Also on the tracks for 2013 are the “sequestration” legislation which mandates about $100 billion in spending cuts.  None of these cuts are in Medicare, Medicaid, or Social Security.  Medicare and Medicaid account for about 1/2 of the current deficit.  Sounds like we are trying to fix our deficit problem without including the real deficit driver.

There are fortunately many sensible solutions floating around Washington.  The sequestration bill resulted from two intransigent positions, no extension of debt limit and hands off entitlements.  Commonsense says debt limits are arbitrary and entitlements must be part of any path forward.  The question is just how.

Increasing tax revenues, especially on the most wealthy will provide some relief (but no ways near eliminating deficits) and just as important, the wealthy paying more (as under the Clinton years) provides morale support saying “we are all in this deficit thing together”.  This seems a no brainer.

The sequestration piece is a bit more difficult.  Defense spending should be cut but probably over more time and not without laying out entitlement cuts.  To be clear, entitlement cuts from the Federal government expenditure perspective means increased wage taxes, larger co-pays, less covered expenses, or reduced charges (or payments) from/to health care providers.  Someone has to eat the current portion being covered by the government.  The question will be who?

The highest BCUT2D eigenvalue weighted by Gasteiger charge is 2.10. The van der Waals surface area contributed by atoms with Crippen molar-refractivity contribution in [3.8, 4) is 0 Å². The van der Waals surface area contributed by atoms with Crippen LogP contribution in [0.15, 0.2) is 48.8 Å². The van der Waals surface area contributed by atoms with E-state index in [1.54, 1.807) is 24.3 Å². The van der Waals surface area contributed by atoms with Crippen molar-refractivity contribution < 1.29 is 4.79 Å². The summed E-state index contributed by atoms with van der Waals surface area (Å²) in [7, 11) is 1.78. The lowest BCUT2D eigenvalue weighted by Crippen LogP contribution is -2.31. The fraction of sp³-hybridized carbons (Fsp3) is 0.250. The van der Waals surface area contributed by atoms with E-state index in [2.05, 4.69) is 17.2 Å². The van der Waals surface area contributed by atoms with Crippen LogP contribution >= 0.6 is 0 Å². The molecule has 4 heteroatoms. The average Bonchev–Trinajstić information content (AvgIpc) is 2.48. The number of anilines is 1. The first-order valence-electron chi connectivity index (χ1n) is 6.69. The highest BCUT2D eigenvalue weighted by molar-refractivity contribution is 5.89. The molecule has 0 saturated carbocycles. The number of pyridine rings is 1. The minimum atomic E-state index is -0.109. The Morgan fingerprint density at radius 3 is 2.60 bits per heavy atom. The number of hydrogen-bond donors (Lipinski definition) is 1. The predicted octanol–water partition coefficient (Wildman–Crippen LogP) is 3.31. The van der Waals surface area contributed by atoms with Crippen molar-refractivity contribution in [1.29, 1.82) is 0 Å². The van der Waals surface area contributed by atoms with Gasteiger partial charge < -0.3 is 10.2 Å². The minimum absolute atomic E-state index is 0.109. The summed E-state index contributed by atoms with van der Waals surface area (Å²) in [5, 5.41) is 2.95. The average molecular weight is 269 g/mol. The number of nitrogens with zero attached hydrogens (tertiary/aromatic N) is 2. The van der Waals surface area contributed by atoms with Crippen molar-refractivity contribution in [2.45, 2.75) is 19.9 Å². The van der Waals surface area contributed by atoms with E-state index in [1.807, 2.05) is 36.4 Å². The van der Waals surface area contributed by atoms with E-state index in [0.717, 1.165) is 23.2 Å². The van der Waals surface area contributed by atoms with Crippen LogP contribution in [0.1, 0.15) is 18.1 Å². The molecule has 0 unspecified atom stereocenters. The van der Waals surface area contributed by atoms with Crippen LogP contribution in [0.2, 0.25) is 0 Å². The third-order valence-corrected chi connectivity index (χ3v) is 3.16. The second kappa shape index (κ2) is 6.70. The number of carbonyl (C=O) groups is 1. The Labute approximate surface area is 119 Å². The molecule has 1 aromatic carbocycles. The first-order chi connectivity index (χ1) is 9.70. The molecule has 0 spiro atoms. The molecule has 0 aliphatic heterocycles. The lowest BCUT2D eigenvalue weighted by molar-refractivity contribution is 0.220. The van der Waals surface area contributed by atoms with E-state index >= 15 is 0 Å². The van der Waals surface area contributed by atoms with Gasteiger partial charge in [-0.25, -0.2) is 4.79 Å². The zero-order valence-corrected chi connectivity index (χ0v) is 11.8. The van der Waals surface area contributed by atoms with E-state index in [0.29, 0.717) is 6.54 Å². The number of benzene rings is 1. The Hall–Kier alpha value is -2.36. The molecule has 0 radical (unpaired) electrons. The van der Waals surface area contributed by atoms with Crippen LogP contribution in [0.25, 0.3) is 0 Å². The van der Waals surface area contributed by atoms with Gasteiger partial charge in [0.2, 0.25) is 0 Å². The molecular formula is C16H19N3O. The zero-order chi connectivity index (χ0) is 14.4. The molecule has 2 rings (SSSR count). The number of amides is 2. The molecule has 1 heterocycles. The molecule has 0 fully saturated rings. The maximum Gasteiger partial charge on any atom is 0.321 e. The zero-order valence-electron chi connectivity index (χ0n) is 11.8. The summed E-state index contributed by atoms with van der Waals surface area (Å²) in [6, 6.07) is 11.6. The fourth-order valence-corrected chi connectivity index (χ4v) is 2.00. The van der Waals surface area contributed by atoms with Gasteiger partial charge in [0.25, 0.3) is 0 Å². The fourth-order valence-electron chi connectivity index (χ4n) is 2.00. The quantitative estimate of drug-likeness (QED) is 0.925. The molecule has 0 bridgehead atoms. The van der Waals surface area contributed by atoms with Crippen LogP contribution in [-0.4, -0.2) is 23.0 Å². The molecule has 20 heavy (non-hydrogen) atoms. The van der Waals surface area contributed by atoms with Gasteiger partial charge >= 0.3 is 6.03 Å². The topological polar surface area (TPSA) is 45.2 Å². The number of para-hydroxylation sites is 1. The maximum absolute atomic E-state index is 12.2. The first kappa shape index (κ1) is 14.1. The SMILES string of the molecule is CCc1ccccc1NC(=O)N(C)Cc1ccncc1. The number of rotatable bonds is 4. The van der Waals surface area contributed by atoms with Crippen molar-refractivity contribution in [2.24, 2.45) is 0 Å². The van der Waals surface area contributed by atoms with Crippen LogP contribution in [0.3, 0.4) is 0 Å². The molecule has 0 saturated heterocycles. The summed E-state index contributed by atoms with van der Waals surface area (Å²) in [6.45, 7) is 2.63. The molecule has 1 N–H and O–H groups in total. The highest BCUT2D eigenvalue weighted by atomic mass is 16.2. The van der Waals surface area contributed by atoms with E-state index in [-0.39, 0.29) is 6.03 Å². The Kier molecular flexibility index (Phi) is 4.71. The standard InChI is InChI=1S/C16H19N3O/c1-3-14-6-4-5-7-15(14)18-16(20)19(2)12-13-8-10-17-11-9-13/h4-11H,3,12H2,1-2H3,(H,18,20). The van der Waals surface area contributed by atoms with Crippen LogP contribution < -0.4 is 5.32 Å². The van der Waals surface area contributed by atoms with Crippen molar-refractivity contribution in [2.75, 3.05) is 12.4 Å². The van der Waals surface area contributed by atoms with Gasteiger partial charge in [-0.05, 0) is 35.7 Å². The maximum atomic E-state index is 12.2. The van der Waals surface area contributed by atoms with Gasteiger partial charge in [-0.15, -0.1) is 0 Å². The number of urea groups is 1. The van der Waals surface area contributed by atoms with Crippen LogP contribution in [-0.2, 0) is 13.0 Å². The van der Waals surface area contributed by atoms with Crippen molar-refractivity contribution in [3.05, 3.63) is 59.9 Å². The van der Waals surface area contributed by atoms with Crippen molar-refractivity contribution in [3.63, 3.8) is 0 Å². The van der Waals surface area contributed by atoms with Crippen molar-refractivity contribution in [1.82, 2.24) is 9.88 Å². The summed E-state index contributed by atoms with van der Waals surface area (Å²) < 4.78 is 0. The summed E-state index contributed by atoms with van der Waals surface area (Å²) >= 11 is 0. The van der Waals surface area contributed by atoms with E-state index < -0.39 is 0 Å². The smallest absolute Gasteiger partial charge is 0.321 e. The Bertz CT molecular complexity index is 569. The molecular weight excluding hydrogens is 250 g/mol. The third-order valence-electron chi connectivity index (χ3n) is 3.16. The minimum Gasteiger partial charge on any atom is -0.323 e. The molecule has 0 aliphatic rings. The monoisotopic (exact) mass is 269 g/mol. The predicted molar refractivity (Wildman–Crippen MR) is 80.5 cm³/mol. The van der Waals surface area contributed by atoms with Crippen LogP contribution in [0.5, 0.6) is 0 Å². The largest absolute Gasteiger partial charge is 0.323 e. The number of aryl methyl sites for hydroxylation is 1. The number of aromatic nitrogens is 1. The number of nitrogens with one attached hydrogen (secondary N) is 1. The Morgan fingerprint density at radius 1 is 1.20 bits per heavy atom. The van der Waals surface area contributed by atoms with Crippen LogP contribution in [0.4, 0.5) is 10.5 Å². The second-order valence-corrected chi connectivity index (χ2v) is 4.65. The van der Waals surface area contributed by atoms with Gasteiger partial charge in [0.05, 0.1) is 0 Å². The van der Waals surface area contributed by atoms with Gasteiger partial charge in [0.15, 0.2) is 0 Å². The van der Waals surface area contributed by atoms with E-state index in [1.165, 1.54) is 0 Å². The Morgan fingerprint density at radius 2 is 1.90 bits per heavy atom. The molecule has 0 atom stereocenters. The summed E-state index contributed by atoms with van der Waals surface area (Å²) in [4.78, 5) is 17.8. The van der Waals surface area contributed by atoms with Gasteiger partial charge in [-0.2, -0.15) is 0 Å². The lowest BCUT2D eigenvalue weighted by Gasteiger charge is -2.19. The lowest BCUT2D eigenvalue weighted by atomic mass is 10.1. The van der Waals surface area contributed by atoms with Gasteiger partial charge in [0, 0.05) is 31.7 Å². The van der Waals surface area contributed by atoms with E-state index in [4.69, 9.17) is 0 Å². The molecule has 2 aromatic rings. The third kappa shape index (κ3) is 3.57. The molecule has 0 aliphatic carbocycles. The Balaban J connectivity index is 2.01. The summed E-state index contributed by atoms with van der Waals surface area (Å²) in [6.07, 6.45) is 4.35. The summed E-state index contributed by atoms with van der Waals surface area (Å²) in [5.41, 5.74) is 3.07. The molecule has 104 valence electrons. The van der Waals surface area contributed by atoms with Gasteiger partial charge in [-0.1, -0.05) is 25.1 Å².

Timing is actually quite good.  Both Democrats and Republicans can enact reforms in the first year with the lowest level of fear about voter retaliation.  Sensible and balanced reform should offer the most backlash protection.

Hmmm.

So it seems the difference between a physical cliff and a fiscal cliff lies in whether Congress sees the deficit as a national problem requiring sacrifices from everyone.  If Congress returns to its 2011 and 2012 colors, they, like the lemmings, will be acting as if the deficit is a physical cliff.

Mitt Romney Without Spots

August 4, 2012

What would you think of Mitt Romney were he to toss over board the social conservative issues and the “save the rich” banners?  If you are for him now, would you look for someone else?  If you were not a supporter, would you give him a try?

Here’s my take.

President Obama has been an honest and dignified President. He does not inspire confidence that term 2 will be much different.

He inherited an awful situation with the economy and with foreign policy.  The Federal deficits were already baked into government accounting.  And diabolically, the GOP strategy of saying “no” to everything made compromise impossible.  The President’s term has been doomed from the start.

Unemployment and economic growth are both struggling.  Questions abound on what more could (should) President Obama have done?  Voters are left with the tough call.  Was there anything President Obama could have done?  Or, did President Obama do all that could have been done?